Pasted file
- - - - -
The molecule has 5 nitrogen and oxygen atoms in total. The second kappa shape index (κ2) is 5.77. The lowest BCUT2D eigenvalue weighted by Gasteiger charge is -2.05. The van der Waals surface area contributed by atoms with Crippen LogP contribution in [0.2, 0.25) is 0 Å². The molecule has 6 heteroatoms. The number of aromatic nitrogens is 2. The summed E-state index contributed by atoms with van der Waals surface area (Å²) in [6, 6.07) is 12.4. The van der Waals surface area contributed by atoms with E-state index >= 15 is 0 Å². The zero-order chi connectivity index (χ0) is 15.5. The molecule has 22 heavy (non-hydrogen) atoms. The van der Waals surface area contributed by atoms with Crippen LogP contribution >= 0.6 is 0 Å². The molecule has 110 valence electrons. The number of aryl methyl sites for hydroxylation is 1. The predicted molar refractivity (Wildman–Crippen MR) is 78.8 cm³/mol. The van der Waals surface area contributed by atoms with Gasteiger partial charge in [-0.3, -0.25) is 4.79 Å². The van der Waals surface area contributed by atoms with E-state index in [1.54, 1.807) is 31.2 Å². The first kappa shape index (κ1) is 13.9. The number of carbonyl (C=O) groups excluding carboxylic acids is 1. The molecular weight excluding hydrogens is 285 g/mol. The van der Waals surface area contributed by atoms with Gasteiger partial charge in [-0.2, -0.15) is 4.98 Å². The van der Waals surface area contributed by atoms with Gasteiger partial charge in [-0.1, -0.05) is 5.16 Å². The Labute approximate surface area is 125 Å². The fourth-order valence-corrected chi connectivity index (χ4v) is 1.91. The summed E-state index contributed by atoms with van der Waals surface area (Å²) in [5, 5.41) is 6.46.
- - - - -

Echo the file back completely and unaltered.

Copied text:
The molecule has 5 nitrogen and oxygen atoms in total. The second kappa shape index (κ2) is 5.77. The lowest BCUT2D eigenvalue weighted by Gasteiger charge is -2.05. The van der Waals surface area contributed by atoms with Crippen LogP contribution in [0.2, 0.25) is 0 Å². The molecule has 6 heteroatoms. The number of aromatic nitrogens is 2. The summed E-state index contributed by atoms with van der Waals surface area (Å²) in [6, 6.07) is 12.4. The van der Waals surface area contributed by atoms with E-state index >= 15 is 0 Å². The zero-order chi connectivity index (χ0) is 15.5. The molecule has 22 heavy (non-hydrogen) atoms. The van der Waals surface area contributed by atoms with Crippen LogP contribution >= 0.6 is 0 Å². The molecule has 110 valence electrons. The number of aryl methyl sites for hydroxylation is 1. The predicted molar refractivity (Wildman–Crippen MR) is 78.8 cm³/mol. The van der Waals surface area contributed by atoms with Gasteiger partial charge in [-0.3, -0.25) is 4.79 Å². The van der Waals surface area contributed by atoms with E-state index in [1.54, 1.807) is 31.2 Å². The first kappa shape index (κ1) is 13.9. The number of carbonyl (C=O) groups excluding carboxylic acids is 1. The molecular weight excluding hydrogens is 285 g/mol. The van der Waals surface area contributed by atoms with Gasteiger partial charge in [-0.2, -0.15) is 4.98 Å². The van der Waals surface area contributed by atoms with Gasteiger partial charge in [-0.1, -0.05) is 5.16 Å². The Labute approximate surface area is 125 Å². The fourth-order valence-corrected chi connectivity index (χ4v) is 1.91. The summed E-state index contributed by atoms with van der Waals surface area (Å²) in [5, 5.41) is 6.46.